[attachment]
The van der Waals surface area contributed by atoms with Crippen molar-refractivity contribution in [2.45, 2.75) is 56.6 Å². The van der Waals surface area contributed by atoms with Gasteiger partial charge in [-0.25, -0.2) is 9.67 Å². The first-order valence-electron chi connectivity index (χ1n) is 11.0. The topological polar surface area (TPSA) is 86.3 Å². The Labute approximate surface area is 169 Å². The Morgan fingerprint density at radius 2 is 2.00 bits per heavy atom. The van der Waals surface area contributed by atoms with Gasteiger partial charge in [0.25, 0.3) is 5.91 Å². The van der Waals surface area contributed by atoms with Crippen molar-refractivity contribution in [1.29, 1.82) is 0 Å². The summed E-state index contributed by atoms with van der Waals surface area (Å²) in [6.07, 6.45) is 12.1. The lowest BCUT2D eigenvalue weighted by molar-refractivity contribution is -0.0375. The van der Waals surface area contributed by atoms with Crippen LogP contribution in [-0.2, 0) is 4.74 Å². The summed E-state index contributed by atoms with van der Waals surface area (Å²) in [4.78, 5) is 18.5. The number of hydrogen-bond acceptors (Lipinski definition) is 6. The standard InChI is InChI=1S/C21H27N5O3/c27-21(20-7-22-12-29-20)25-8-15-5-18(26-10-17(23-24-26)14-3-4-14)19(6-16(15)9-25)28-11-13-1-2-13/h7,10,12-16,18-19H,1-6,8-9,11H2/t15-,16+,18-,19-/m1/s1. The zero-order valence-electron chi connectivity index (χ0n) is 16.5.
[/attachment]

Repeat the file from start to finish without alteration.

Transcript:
The van der Waals surface area contributed by atoms with Crippen molar-refractivity contribution in [2.45, 2.75) is 56.6 Å². The van der Waals surface area contributed by atoms with Gasteiger partial charge in [-0.25, -0.2) is 9.67 Å². The first-order valence-electron chi connectivity index (χ1n) is 11.0. The topological polar surface area (TPSA) is 86.3 Å². The Labute approximate surface area is 169 Å². The Morgan fingerprint density at radius 2 is 2.00 bits per heavy atom. The van der Waals surface area contributed by atoms with Gasteiger partial charge in [0.25, 0.3) is 5.91 Å². The van der Waals surface area contributed by atoms with Crippen molar-refractivity contribution in [1.29, 1.82) is 0 Å². The summed E-state index contributed by atoms with van der Waals surface area (Å²) in [6.07, 6.45) is 12.1. The lowest BCUT2D eigenvalue weighted by molar-refractivity contribution is -0.0375. The van der Waals surface area contributed by atoms with Crippen LogP contribution in [-0.2, 0) is 4.74 Å². The summed E-state index contributed by atoms with van der Waals surface area (Å²) in [4.78, 5) is 18.5. The number of hydrogen-bond acceptors (Lipinski definition) is 6. The standard InChI is InChI=1S/C21H27N5O3/c27-21(20-7-22-12-29-20)25-8-15-5-18(26-10-17(23-24-26)14-3-4-14)19(6-16(15)9-25)28-11-13-1-2-13/h7,10,12-16,18-19H,1-6,8-9,11H2/t15-,16+,18-,19-/m1/s1. The zero-order valence-electron chi connectivity index (χ0n) is 16.5.